JSI RESOURCES: Journal article

Task Shifting Provision of Contraceptive Implants to Community Health Extension Workers: Results of Operations Research in Northern Nigeria

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Contraceptive use remains low in Nigeria, with only 11% of women reporting use of any modern method. Access to long-acting reversible contraceptives (LARCs) is constrained by a severe shortage of human resources. To assess feasibility of task shifting provision of implants, TSHIP trained community health extension workers (CHEWs) to insert and remove contraceptive implants in rural communities of Bauchi and Sokoto states in northern Nigeria.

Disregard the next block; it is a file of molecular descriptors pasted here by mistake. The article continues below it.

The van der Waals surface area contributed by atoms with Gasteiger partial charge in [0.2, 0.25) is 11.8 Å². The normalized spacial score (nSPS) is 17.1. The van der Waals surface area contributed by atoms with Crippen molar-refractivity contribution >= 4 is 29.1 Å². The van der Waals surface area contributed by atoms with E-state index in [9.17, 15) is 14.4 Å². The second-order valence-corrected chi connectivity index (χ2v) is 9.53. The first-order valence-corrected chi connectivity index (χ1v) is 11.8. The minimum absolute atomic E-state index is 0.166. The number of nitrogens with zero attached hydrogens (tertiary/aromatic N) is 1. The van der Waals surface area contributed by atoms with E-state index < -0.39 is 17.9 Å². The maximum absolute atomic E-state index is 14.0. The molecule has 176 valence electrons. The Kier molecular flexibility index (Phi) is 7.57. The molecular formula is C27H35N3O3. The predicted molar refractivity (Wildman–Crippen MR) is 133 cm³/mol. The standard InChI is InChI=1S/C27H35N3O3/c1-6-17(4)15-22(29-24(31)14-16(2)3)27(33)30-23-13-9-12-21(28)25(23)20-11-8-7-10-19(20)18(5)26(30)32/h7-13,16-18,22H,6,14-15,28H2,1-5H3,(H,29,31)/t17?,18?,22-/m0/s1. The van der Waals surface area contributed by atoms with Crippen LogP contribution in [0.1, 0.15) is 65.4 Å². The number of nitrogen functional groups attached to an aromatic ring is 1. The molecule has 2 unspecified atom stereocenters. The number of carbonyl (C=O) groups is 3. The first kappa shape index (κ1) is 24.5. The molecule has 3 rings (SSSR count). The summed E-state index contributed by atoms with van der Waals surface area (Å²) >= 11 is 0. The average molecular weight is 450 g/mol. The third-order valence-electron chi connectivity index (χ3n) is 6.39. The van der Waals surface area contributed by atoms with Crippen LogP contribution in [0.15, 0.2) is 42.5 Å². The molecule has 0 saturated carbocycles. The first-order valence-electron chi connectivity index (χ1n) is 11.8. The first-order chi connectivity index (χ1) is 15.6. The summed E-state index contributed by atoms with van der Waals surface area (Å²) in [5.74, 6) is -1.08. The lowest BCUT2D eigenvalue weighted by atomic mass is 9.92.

To assess feasibility of the task shifting approach, TSHIP conducted operations research using a retest–post test design using multiple sources of information, including surveys with 151 trained CHEWs (9% were lost to follow-up) and with 150 family planning clients; facility observations using supply checklists (N=149); direct observation of counseling provided by CHEWs (N=144) and of their clinical (N=113) skills; as well as a review of service statistics (N=151 health facilities). The endline assessment was conducted 6 months after the training in each state.

View the full article at Global Health Science and Practice.

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